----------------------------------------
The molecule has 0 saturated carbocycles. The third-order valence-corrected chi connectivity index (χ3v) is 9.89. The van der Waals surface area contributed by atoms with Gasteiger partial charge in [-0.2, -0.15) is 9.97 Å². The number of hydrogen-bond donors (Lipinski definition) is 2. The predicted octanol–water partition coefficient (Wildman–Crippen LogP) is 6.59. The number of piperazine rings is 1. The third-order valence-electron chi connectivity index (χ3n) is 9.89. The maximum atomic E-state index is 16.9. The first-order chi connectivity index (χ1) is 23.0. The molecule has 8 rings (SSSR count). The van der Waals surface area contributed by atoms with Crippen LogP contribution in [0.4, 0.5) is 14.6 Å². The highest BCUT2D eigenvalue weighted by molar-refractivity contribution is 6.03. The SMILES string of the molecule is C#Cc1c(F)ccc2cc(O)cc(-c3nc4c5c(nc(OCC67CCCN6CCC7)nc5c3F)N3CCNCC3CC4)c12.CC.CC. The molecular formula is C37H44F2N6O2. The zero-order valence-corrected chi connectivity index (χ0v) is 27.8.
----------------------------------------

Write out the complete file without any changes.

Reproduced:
The molecule has 0 saturated carbocycles. The third-order valence-corrected chi connectivity index (χ3v) is 9.89. The van der Waals surface area contributed by atoms with Gasteiger partial charge in [-0.2, -0.15) is 9.97 Å². The number of hydrogen-bond donors (Lipinski definition) is 2. The predicted octanol–water partition coefficient (Wildman–Crippen LogP) is 6.59. The number of piperazine rings is 1. The third-order valence-electron chi connectivity index (χ3n) is 9.89. The maximum atomic E-state index is 16.9. The first-order chi connectivity index (χ1) is 23.0. The molecule has 8 rings (SSSR count). The van der Waals surface area contributed by atoms with Crippen LogP contribution in [0.4, 0.5) is 14.6 Å². The highest BCUT2D eigenvalue weighted by molar-refractivity contribution is 6.03. The SMILES string of the molecule is C#Cc1c(F)ccc2cc(O)cc(-c3nc4c5c(nc(OCC67CCCN6CCC7)nc5c3F)N3CCNCC3CC4)c12.CC.CC. The molecular formula is C37H44F2N6O2. The zero-order valence-corrected chi connectivity index (χ0v) is 27.8.